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Data Storage Hardware

Samsung Announces Fastest 64-GB SSD 145

Posted by kdawson
from the want-to-see-it-again dept.
XueCast writes "The new solid-state drive from Samsung can write data at 100 MB/s and read at 120 MB/s. This handily outperforms other SSDs now on the market, which typically feature only 50-80 MB/s read/write rates. Samsung's SSD will come in two form factors, 1.8" and 2.5", and will be running on the SATA II standard. It will only consume 50% of the power of current SSDs. There is no information yet about price."
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Samsung Announces Fastest 64-GB SSD

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  • by Crankymonky (886874) on Wednesday November 07, 2007 @02:37AM (#21264253)
    A few machines in the past have had SSD's and the manufacturer did nothing to limit the Input and output of the operating system, therefore limiting the longevity of the drive. With Asus' eeePC just launched, I'm not sure what they've done as they do use a SSD. Does anyone expect we will see a rise in both development and popularity of Linux distributions that will limit input and output access to the drives by some means? Does anyone think Microsoft would do anything to this extent within the near future? On the linux front, as far as I know, only live CDs and their frugal installs (that support saving to a save file) and maybe (probably?) Asus eeePC's OS have options to limit the input and output of a drive, by default.
  • by HateBreeder (656491) on Wednesday November 07, 2007 @02:49AM (#21264303)
    Thanks to algorithms that spread written data across the chip, MTBF's of SSD are much higher than those of regular HDDs with similar usuage patterns.

    Furthermore, A simple buffering scheme sounds likely to solve most of the problems you're talking about (Assuming it's constantly many small writes done by the OS... for say, log file keeping or file access-time updating).
  • Old news (Score:5, Informative)

    by rrohbeck (944847) on Wednesday November 07, 2007 @03:04AM (#21264353)
    The announcement was in March [samsung.com], mass production in June [samsung.com] and availability in September [samsung.com].

    I haven't seen a price yet but it's going to be at least close to a grand.
  • Re:Vaporware (Score:3, Informative)

    by Shikaku (1129753) on Wednesday November 07, 2007 @03:12AM (#21264387)
    http://www.newegg.com/Product/ProductList.aspx?Submit=ENE&N=2013240636+1421430848&name=64GB [newegg.com]

    And bigger, 128GB:

    http://www.newegg.com/Product/ProductList.aspx?Submit=ENE&N=2013240636+1421430849&name=128GB [newegg.com]

    Yes, the prices are exorbitant. Just wait, patience is a virtue. At least we can actually see and purchase the current status of SSD, and at the rate they are increasing it will phase out hard disks in both capacity and price.
  • Double Dupe? (Score:2, Informative)

    by Anonymous Coward on Wednesday November 07, 2007 @03:16AM (#21264395)
    Is this what you call something that has been duped twice?

    Today, plus...

    Oct 28: http://hardware.slashdot.org/article.pl?sid=07/10/28/1337207 [slashdot.org]
    Oct 25: http://hardware.slashdot.org/article.pl?sid=07/10/25/149202 [slashdot.org]
  • by leuk_he (194174) on Wednesday November 07, 2007 @03:52AM (#21264543) Homepage Journal
    A small google shows that current generation of 32 GB ssd cost about $599-$1500 [dvnation.com] (depending on speed)

    the new version has double the capacity, do the math yourself.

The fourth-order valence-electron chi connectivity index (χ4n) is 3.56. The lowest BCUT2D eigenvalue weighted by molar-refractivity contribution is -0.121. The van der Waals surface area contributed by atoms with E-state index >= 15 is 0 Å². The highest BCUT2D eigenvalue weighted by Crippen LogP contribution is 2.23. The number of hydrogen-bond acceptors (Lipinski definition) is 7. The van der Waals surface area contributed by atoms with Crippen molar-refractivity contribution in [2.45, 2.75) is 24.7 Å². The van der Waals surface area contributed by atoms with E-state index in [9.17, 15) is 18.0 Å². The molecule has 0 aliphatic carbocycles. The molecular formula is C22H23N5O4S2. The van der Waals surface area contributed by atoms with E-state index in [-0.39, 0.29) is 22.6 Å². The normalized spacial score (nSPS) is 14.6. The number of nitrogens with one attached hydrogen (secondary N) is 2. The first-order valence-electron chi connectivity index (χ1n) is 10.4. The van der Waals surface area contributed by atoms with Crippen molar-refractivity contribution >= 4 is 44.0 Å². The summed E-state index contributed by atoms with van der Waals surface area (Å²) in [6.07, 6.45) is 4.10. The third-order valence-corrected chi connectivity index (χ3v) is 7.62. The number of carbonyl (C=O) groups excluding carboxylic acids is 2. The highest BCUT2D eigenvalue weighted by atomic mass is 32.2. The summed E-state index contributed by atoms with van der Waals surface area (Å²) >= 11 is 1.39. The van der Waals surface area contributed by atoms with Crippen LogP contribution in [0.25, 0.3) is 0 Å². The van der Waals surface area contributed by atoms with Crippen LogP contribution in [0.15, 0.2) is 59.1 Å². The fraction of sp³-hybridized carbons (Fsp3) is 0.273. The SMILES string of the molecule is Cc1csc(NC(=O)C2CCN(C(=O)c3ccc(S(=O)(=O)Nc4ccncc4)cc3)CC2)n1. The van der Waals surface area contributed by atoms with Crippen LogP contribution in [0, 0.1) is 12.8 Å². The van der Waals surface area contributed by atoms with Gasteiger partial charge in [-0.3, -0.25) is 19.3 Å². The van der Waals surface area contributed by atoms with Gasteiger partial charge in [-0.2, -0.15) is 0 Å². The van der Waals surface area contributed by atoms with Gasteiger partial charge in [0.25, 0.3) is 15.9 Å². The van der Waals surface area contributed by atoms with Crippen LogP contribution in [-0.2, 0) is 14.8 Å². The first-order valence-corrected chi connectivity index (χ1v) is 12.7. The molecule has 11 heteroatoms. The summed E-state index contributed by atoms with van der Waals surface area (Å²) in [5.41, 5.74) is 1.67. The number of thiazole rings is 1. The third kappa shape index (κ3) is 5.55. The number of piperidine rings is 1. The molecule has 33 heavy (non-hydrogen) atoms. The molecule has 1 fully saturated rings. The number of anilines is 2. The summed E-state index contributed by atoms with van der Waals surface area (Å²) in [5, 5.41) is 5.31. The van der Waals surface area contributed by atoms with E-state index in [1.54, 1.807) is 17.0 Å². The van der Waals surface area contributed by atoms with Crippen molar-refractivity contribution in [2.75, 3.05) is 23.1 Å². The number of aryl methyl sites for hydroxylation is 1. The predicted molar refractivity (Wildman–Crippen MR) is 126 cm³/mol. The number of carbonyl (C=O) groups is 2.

• by holywarrior21c (933929) on Wednesday November 07, 2007 @04:24AM (#21264681)
    http://www.cio-today.com/story.xhtml?story_id=130008HEVRPI

    They cost $920 when added to a Dell laptop. The 64-GB SSD is available initially on Dell's XPS M1330 ultraportable notebook Relevant Products/Services, and, later this year, on other models in the XPS line, as well as on Latitude corporate notebooks and Dell mobile workstations. For Alienware, users can choose dual 64-GB SSDs in RAID 1 or RAID 0 configuration, or a 64-GB SSD in combination with a magnetic drive for the Area-51 m9750 high-performance gaming notebook. Prices start over $1,000 for the SSD additions.
    As far as price is concerned. I would rather get this. http://www.engadget.com/2007/08/21/toshibas-320gb-2-5-inch-hard-drive-a-worlds-best-for-laptops/
    And if battery life really concerns you probably getting external battery from electrovaya or batterygeek may eliminate that worries.
  • This is how it works (Score:3, Informative)

    by Anonymous Coward on Wednesday November 07, 2007 @04:30AM (#21264707)
    1. Get sixteen, 4 GB SDHC, Class 6 or 8 innards

    2. Strap the lot in parallel, giving 64 GB

    3. 6|8 MB/sec/innard x 16 innards begets 100 MB/sec

    4. Profit !!

    Each 4GB innard is $20 currently, so 16 by 20 is 320. Figure $10 for plumbing. 1% margin for OEM (335), 50% markup by distributor (500), and another 50% by retailer (750), and there you have it $750 for 64 GB.

    Thank you !! Come again !!

  • by Laurentiu (830504) on Wednesday November 07, 2007 @04:59AM (#21264827)
    Why would you buy a SSD?

    1) Power consumption
    2) Battery life
    3) Power. Consumption.

    I'm looking right now at the data sheet of the latest Seagate SATA hard drive models, that tout a 3 Gb/s data rate (325 MB/s, if you are too lazy to divide by 8), and I haven't even started talking about RAID 0 algorithms yet. Yes, the Samsung SSD is fast - the caveat here is that it is fast when compared with other SSD's. The good news is that this is a relatively new technology, with great potential for improvement IMHO. But if you don't have a laptop and a need for 4-6 hrs/battery, don't. And even if you do, you'd be probably better off just buying a spare battery.

    Kudos to Samsung for pushing the envelope a little further.
  • by Kjella (173770) on Wednesday November 07, 2007 @07:02AM (#21265259) Homepage

    I'm looking right now at the data sheet of the latest Seagate SATA hard drive models, that tout a 3 Gb/s data rate (325 MB/s, if you are too lazy to divide by 8), and I haven't even started talking about RAID 0 algorithms yet. Yes, the Samsung SSD is fast - the caveat here is that it is fast when compared with other SSD's. The good news is that this is a relatively new technology, with great potential for improvement IMHO. But if you don't have a laptop and a need for 4-6 hrs/battery, don't. And even if you do, you'd be probably better off just buying a spare battery.